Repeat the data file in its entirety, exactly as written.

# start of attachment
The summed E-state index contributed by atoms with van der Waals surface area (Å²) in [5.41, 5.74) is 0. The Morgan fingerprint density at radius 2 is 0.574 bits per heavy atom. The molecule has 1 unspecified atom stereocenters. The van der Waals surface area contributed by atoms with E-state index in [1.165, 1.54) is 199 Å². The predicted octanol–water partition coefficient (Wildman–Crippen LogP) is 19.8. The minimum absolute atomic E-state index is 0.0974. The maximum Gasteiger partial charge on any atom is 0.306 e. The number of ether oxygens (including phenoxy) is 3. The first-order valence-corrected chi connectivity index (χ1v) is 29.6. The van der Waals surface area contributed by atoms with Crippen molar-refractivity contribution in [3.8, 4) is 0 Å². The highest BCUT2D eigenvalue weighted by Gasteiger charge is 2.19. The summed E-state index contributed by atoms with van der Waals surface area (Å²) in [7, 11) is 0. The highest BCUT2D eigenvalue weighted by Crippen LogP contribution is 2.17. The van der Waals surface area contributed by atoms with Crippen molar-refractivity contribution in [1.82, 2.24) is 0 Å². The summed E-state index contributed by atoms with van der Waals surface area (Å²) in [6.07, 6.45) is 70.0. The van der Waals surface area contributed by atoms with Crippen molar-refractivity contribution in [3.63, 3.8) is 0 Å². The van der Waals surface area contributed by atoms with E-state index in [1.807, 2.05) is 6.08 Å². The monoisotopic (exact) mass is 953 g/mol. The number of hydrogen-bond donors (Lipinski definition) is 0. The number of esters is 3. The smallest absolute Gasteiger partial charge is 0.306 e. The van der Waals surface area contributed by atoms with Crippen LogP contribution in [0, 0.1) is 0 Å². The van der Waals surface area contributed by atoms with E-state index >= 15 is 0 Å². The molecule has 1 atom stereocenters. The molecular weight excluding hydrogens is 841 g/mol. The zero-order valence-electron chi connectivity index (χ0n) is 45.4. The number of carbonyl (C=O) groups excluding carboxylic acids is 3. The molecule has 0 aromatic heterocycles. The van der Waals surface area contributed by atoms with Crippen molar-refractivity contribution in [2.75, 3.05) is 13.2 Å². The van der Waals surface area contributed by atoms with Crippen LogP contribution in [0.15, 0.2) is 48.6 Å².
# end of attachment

The summed E-state index contributed by atoms with van der Waals surface area (Å²) in [5.41, 5.74) is 0. The Morgan fingerprint density at radius 2 is 0.574 bits per heavy atom. The molecule has 1 unspecified atom stereocenters. The van der Waals surface area contributed by atoms with E-state index in [1.165, 1.54) is 199 Å². The predicted octanol–water partition coefficient (Wildman–Crippen LogP) is 19.8. The minimum absolute atomic E-state index is 0.0974. The maximum Gasteiger partial charge on any atom is 0.306 e. The number of ether oxygens (including phenoxy) is 3. The first-order valence-corrected chi connectivity index (χ1v) is 29.6. The van der Waals surface area contributed by atoms with Crippen molar-refractivity contribution in [3.8, 4) is 0 Å². The highest BCUT2D eigenvalue weighted by Gasteiger charge is 2.19. The summed E-state index contributed by atoms with van der Waals surface area (Å²) in [7, 11) is 0. The highest BCUT2D eigenvalue weighted by Crippen LogP contribution is 2.17. The van der Waals surface area contributed by atoms with Crippen molar-refractivity contribution in [1.82, 2.24) is 0 Å². The summed E-state index contributed by atoms with van der Waals surface area (Å²) in [6.07, 6.45) is 70.0. The van der Waals surface area contributed by atoms with Crippen molar-refractivity contribution in [3.63, 3.8) is 0 Å². The van der Waals surface area contributed by atoms with E-state index in [1.807, 2.05) is 6.08 Å². The monoisotopic (exact) mass is 953 g/mol. The number of hydrogen-bond donors (Lipinski definition) is 0. The number of esters is 3. The smallest absolute Gasteiger partial charge is 0.306 e. The van der Waals surface area contributed by atoms with Crippen LogP contribution in [0, 0.1) is 0 Å². The van der Waals surface area contributed by atoms with E-state index >= 15 is 0 Å². The molecule has 1 atom stereocenters. The molecular weight excluding hydrogens is 841 g/mol. The zero-order valence-electron chi connectivity index (χ0n) is 45.4. The number of carbonyl (C=O) groups excluding carboxylic acids is 3. The molecule has 0 aromatic heterocycles. The van der Waals surface area contributed by atoms with Crippen molar-refractivity contribution in [2.75, 3.05) is 13.2 Å². The van der Waals surface area contributed by atoms with Crippen LogP contribution in [0.15, 0.2) is 48.6 Å².